AHS Krab (Crab)
Self-Propelled Artillery (SPA) Vehicle
The Polish AHS Krab is currently in development for use by the Polish Army to which a handful of evaluation examples have been produced.
Authored By: Staff Writer | Last Edited:
The AHS "Krab" is a self-propelled howitzer developed to a NATO-friendly standard for the Polish Army. The project was, at one point, a wholly indigenous initiative, set to rely on proven components borrowed from the PT-91 "Twardy" Main Battle Tank (a highly modified Soviet/Russian T-72) and to sport a powered turret based on the British AS-90 "Braveheart" Seld-Propelled Artillery vehicle utilizing the barrel of the French-based Nexter gun system. Design work on the vehicle began in 2000 and saw a prolonged development period eventually producing at least three prototypes, the first being completed in 2008. The effort was headed up the Polish concerns of OBRUM (Osrodek Badawczo-Rozwojowy Urzadzen Mechanicznych) and CPW HSW (Centrum Produkcji Wojskowej Huta Stalowa Wola).
The initiative has since been evolved to become a combination of the South Korean K9 "Thunder" SPA with the tracked chassis of the British AS-90 platform completed with localized fire control system. This has resulted in an early production batch sporting the Nexter Systems gun barrel with UPG tracked chassis while those forms from 2016 onward have the K9 chassis with German Rheinmetall gun barrel.
The Polish Army has received 32 Krabs as of this writing (2020) with the intention to procure a total of 120 systems. Final deliveries are expected in 2024.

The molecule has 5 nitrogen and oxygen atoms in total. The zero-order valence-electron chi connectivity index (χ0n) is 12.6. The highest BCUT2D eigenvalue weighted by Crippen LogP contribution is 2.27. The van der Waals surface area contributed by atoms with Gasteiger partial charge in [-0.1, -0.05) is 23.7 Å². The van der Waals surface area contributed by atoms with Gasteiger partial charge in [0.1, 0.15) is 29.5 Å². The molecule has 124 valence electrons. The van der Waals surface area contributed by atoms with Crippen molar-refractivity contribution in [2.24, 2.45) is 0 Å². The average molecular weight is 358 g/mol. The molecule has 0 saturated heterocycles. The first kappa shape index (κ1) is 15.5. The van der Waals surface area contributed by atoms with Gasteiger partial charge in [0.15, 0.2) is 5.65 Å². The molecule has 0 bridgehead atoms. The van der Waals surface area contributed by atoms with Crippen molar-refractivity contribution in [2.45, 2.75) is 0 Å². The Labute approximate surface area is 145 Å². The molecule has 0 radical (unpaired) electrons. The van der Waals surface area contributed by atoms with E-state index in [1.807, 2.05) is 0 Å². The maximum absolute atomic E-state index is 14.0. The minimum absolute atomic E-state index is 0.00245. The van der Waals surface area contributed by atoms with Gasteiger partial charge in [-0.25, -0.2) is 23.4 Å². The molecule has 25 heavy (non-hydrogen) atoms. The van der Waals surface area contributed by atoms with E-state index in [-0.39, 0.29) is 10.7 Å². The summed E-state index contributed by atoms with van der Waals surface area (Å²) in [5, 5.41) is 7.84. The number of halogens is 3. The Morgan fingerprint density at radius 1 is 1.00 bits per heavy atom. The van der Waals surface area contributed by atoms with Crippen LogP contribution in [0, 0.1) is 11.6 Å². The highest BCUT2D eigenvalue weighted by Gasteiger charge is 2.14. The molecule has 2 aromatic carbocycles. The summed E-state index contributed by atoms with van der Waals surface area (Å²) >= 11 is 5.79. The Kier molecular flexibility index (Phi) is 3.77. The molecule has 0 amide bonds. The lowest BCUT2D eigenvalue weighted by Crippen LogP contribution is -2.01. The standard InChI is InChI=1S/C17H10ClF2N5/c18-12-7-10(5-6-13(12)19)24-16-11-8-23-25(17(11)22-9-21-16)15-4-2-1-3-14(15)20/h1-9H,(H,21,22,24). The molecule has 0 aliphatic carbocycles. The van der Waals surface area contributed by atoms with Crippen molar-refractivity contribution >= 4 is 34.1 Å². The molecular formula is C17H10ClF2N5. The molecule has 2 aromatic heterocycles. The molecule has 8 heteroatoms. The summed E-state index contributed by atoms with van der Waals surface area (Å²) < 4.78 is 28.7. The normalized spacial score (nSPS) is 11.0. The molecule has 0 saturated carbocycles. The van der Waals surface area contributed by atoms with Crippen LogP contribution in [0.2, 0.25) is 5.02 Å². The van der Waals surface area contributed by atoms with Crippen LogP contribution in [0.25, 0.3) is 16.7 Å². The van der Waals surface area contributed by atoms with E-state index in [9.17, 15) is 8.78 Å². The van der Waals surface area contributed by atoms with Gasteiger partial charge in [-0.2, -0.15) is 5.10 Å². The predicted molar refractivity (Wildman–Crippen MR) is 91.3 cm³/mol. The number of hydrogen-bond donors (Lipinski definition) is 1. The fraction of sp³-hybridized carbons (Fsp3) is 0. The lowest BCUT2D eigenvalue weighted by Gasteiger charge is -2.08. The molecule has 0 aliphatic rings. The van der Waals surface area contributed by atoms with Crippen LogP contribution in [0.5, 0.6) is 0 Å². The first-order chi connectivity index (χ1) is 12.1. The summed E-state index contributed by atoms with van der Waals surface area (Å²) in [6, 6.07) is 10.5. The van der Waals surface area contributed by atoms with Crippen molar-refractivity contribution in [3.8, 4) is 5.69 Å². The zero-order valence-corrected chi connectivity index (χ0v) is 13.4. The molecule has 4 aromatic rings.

While guided and homing missiles tend to receive much play on the modern battlefield, ranged artillery support is still called upon but all armies of the world. The self-propelled gun or self-propelled artillery system has long held a place in war and systems such as the American M109 Paladin, the British AS-90 Braveheart and the German Panzerhaubitze 2000 carry the tradition of long range barrage support to further offensive ground actions at distance. When used collectively, self-propelled guns can provide relatively accuracy fire of large-caliber rounds (High-Explosive, Chemical, Fragmentation or otherwise) against enemy positions to soften resistance or dislodge enemy concentrations. In essence, self-propelled guns are nothing more than self-transporting versions of field artillery systems - the 155mm being the standard caliber of choice for all militaries today. Such systems - either tracked or wheeled in nature - rely in multiple crew, ammunition vehicles and coordinated firepower to showcase their true effectiveness (usually helped by specialized command vehicles fielding extra communications).
Design of the AHS Krab centers around its 155mm main gun barrel which, depending on production batch, was completed by CPW HSW. The barrels were installed into AS-90 turrets supplied by the British concern of BAe Systems. Firing trials were undertaking in 2011. Initially, the Polish Army was intending to build up an inventory of seventy-two Krab gun systems divided into three 24-strong squadrons. Development proved a costly and ponderous affair.